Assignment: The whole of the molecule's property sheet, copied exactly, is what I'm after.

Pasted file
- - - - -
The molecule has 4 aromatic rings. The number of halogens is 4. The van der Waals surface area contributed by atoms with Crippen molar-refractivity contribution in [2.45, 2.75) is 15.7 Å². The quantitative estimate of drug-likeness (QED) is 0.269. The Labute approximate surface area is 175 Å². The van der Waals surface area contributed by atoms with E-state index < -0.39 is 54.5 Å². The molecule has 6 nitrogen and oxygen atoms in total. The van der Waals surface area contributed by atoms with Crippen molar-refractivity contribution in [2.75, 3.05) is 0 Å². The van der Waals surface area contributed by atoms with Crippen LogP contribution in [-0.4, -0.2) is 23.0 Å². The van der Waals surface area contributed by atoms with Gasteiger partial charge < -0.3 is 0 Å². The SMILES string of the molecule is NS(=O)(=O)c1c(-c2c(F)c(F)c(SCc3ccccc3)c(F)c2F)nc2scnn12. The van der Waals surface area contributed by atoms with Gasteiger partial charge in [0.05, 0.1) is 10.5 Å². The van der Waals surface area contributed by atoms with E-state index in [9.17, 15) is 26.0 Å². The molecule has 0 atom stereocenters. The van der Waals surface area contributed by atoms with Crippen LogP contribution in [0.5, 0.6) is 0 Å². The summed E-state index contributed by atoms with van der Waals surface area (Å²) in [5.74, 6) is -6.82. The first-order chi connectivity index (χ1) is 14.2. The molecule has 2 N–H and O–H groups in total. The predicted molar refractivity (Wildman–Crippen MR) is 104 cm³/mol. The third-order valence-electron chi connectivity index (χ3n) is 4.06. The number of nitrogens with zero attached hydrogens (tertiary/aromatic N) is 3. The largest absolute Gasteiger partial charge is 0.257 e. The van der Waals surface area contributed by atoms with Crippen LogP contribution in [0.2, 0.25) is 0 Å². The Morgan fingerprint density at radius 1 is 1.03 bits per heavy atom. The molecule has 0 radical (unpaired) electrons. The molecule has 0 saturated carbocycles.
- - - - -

The molecule has 4 aromatic rings. The number of halogens is 4. The van der Waals surface area contributed by atoms with Crippen molar-refractivity contribution in [2.45, 2.75) is 15.7 Å². The quantitative estimate of drug-likeness (QED) is 0.269. The Labute approximate surface area is 175 Å². The van der Waals surface area contributed by atoms with E-state index < -0.39 is 54.5 Å². The molecule has 6 nitrogen and oxygen atoms in total. The van der Waals surface area contributed by atoms with Crippen molar-refractivity contribution in [2.75, 3.05) is 0 Å². The van der Waals surface area contributed by atoms with Crippen LogP contribution in [-0.4, -0.2) is 23.0 Å². The van der Waals surface area contributed by atoms with Gasteiger partial charge < -0.3 is 0 Å². The SMILES string of the molecule is NS(=O)(=O)c1c(-c2c(F)c(F)c(SCc3ccccc3)c(F)c2F)nc2scnn12. The van der Waals surface area contributed by atoms with Gasteiger partial charge in [0.05, 0.1) is 10.5 Å². The van der Waals surface area contributed by atoms with E-state index in [9.17, 15) is 26.0 Å². The molecule has 0 atom stereocenters. The van der Waals surface area contributed by atoms with Crippen LogP contribution in [0.5, 0.6) is 0 Å². The summed E-state index contributed by atoms with van der Waals surface area (Å²) in [5.74, 6) is -6.82. The first-order chi connectivity index (χ1) is 14.2. The molecule has 2 N–H and O–H groups in total. The predicted molar refractivity (Wildman–Crippen MR) is 104 cm³/mol. The third-order valence-electron chi connectivity index (χ3n) is 4.06. The number of nitrogens with zero attached hydrogens (tertiary/aromatic N) is 3. The largest absolute Gasteiger partial charge is 0.257 e. The van der Waals surface area contributed by atoms with Crippen LogP contribution in [0.2, 0.25) is 0 Å². The Morgan fingerprint density at radius 1 is 1.03 bits per heavy atom. The molecule has 0 radical (unpaired) electrons. The molecule has 0 saturated carbocycles.